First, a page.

1-2 of 2 results  for:

  • 1900–2000 x
  • Artist, Architect, or Designer x
  • Abstract Art x
Clear all

Article

Daniel Robbins

(b Paris, Dec 8, 1881; d Avignon, June 23, 1953).

French painter, printmaker and writer. He grew up in Courbevoie, a suburb of Paris, and as a student at the Collège Chaptal became interested in theatre and painting. At 19, his father put him to work in the family interior design and fabric business, an experience that contributed to a lifelong respect for skilled workmanship. The first paintings he exhibited, at the Société Nationale des Beaux-Arts in Paris in 1902, were Impressionist in character, but the work accepted within two years at the Salon d’Automne showed a shift to social themes, a tendency that accelerated until 1908. Compulsory military service from 1903 to 1905 thrust him into the company of working-class people, arousing a permanent sense of solidarity with their aspirations and needs. The results were immediately apparent in the Association Ernest Renan, which he helped to establish in 1905, a kind of popular university with secular and socialist aims. He was also one of the founders of a community of intellectuals based near Paris, the ...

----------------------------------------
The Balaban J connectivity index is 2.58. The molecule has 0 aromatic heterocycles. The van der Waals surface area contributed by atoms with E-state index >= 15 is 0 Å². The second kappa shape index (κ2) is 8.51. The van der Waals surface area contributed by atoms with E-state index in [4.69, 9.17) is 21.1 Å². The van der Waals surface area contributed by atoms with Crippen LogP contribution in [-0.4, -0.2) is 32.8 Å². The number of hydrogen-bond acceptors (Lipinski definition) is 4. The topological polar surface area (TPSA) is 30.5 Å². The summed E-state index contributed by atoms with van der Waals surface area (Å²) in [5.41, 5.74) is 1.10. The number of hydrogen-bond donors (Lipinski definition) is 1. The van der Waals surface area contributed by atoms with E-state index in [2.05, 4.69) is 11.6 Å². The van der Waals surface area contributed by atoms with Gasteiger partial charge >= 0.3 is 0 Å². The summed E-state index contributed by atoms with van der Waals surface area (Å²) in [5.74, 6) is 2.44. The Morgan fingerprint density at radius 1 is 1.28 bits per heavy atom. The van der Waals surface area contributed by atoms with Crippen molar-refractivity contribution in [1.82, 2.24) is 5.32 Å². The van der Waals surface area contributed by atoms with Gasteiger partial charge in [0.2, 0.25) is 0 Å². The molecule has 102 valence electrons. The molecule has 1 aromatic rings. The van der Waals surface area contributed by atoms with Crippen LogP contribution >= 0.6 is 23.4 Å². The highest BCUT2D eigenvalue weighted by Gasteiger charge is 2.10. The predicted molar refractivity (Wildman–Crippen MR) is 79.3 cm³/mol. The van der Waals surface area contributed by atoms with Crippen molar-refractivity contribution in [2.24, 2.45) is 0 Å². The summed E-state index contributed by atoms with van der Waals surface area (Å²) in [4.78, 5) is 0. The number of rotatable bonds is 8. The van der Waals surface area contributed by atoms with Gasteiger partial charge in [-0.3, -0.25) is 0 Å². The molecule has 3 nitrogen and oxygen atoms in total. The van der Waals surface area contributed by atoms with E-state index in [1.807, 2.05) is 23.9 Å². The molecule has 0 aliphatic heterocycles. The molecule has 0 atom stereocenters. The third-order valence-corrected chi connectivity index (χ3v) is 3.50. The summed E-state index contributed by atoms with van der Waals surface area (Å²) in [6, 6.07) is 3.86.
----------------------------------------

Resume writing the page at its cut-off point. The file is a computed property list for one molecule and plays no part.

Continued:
Article

Wilford W. Scott

(b Philadelphia, PA, Oct 15, 1881; d Philadelphia, Oct 13, 1918).

American painter and photographer. After training as an architect at the University of Pennsylvania, Philadelphia (A.B., 1903), he studied painting at the Pennsylvania Academy of the Fine Arts, also in Philadelphia, from 1903 to 1906 under William Merritt Chase, with whom he travelled to Europe. From 1907 to 1909 he lived mostly in Paris, where he saw the work of major avant-garde artists, including Cézanne, Picasso and Matisse, and benefited from contact with Leo Stein, an important collector and writer. By 1909 Schamberg had responded to the example of Cézanne’s paintings, including simplified and more solid forms in his own work. Following his participation in the Armory Show in 1913, Cubism became the dominant element of his art, modified in such works as Figure B, Geometric Patterns (1913; Fort Worth, TX, Amon Carter Mus.) by his use of vibrant colour. About 1915 Schamberg met Marcel Duchamp and Francis Picabia in New York through Walter Arensberg and in works such as ...